22. Grilli G, Longo S, Huais PY, Pereyra M, Verga EG, Urcelay C, Galetto L (2017) Fungal diversity at fragmented landscapes: synthesis and future perspectives. Curr Opin Microbiol 37:161–165CrossRefGoogle Scholar
  23. Hijmans RJ, van Etten J, Cheng J, Mattiuzzi M, Sumner M, Greenberg JA (2017) Raster: Geographic Data Analysis and Modeling. R package version 2.3–33; 2016Google Scholar
  24. Hoyos L, Cingolani A, Zak M, Vaieretti M, Gorla D, Cabido M (2013) Deforestation and precipitation patterns in the arid Chaco forests of central Argentina. Appl Veg Sci 16:260–271CrossRefGoogle Scholar
  25. Hubbell SP (2001) The unified neutral theory of species abundance and diversity. Princeton University Press, PrincetonGoogle Scholar
  26. Kauffman J, Steele M, Cummings D, Jaramillo V (2003) Biomass dynamics associated with deforestation, fire, and conversion to cattle pasture in a Mexican tropical dry forest. Forest Ecol Manag 176:1–12CrossRefGoogle Scholar
  27. Kivlin SN, Hawkes CV, Treseder KK (2011) Global diversity and distribution of arbuscular mycorrhizal fungi. Soil Biol Biochem 43(11):2294–2303CrossRefGoogle Scholar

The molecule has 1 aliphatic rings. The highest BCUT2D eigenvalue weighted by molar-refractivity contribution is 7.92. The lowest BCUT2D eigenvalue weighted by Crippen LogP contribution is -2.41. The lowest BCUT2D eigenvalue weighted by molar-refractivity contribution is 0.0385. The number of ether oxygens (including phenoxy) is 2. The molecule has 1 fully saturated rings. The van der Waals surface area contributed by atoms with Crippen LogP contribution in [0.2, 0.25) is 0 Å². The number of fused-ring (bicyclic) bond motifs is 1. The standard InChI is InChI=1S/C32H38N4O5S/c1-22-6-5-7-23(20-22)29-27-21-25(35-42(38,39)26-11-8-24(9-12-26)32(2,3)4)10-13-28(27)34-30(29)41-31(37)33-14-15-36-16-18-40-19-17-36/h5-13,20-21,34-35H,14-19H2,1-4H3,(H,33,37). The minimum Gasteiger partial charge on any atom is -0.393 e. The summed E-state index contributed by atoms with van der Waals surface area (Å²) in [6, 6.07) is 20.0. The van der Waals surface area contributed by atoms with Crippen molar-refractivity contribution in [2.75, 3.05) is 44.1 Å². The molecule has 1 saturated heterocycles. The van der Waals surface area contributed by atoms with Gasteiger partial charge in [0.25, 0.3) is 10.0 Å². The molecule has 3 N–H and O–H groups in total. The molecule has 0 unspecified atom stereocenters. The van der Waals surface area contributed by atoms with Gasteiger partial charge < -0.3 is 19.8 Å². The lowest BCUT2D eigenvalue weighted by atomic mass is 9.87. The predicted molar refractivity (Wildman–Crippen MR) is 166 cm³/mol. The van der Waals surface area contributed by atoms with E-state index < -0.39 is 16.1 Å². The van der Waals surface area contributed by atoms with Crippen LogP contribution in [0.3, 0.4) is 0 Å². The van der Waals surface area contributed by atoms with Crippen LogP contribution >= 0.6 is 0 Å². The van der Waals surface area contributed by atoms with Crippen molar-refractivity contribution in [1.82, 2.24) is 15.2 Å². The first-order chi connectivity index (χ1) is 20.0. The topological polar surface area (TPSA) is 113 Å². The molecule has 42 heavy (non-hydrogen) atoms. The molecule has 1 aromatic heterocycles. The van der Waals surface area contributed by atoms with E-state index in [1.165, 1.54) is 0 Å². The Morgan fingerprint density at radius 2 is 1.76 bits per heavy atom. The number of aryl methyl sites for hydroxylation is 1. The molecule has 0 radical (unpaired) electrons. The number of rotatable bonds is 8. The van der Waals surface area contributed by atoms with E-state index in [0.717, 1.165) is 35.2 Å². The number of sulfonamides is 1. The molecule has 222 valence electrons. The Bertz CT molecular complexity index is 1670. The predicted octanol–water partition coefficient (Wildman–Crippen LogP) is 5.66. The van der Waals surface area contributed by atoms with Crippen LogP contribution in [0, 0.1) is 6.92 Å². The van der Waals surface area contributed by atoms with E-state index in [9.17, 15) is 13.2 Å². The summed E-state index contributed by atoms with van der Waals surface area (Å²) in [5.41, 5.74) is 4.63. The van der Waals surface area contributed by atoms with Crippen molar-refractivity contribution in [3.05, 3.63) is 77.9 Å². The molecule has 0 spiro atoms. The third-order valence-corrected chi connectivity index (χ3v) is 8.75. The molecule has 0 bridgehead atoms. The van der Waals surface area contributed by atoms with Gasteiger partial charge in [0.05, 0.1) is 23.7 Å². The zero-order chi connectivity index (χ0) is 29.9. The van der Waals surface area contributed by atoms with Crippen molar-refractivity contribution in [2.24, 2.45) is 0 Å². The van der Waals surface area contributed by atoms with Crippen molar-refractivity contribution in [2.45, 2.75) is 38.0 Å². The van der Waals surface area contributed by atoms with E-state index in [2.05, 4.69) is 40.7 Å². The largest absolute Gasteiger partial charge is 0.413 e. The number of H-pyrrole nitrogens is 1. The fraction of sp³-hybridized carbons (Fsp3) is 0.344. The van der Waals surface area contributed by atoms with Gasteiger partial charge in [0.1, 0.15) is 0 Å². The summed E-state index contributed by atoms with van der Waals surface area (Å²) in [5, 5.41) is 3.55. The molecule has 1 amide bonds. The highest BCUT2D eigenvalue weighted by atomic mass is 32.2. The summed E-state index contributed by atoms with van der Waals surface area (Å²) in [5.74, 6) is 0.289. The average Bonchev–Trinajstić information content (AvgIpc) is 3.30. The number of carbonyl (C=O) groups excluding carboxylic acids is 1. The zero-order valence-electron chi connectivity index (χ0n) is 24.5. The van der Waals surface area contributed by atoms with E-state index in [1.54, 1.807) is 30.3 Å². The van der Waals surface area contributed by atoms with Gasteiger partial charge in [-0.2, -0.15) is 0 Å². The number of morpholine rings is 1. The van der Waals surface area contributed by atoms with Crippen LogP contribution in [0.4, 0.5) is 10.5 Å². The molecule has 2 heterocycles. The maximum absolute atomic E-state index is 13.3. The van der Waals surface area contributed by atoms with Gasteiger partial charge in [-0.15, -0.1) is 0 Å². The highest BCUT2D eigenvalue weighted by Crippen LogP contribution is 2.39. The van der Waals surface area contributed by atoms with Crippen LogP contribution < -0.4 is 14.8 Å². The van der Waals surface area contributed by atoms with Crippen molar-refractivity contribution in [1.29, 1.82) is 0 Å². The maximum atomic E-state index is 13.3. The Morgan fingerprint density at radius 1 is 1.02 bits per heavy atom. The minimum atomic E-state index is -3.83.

28. Kotilínek M, Hiiesalu I, Košnar J, Šmilauerová M, Šmilauer P, Altman J, Dvorský M, Kopecký M, Doleža J (2017) Fungal root symbionts of high altitude vascular plants in the Himalayas. Scientific REPortS 7:6562. DOI: CrossRefPubMedPubMedCentralGoogle Scholar
  29. Legendre P, Anderson MJ (1999) Distance based redundancy analysis: testing multispecies responses in multifactorial ecological experiments. Ecol Monograph 69 (1):1–24CrossRefGoogle Scholar
  30. Lekberg YLVA, Koide RT, Rohr JR, Aldrich-Wolfe L, Morton JB (2007) Role of niche restrictions and dispersal in the composition of arbuscular mycorrhizal fungal communities. J Ecol 95(1):95–105CrossRefGoogle Scholar
  31. Longo S, Nouhra E, Goto B, Berbara R, Urcelay C (2014) Effects of fire on arbuscular mycorrhizal fungi in the Mountain Chaco Forest. Forest Ecol Manag 315:86–94CrossRefGoogle Scholar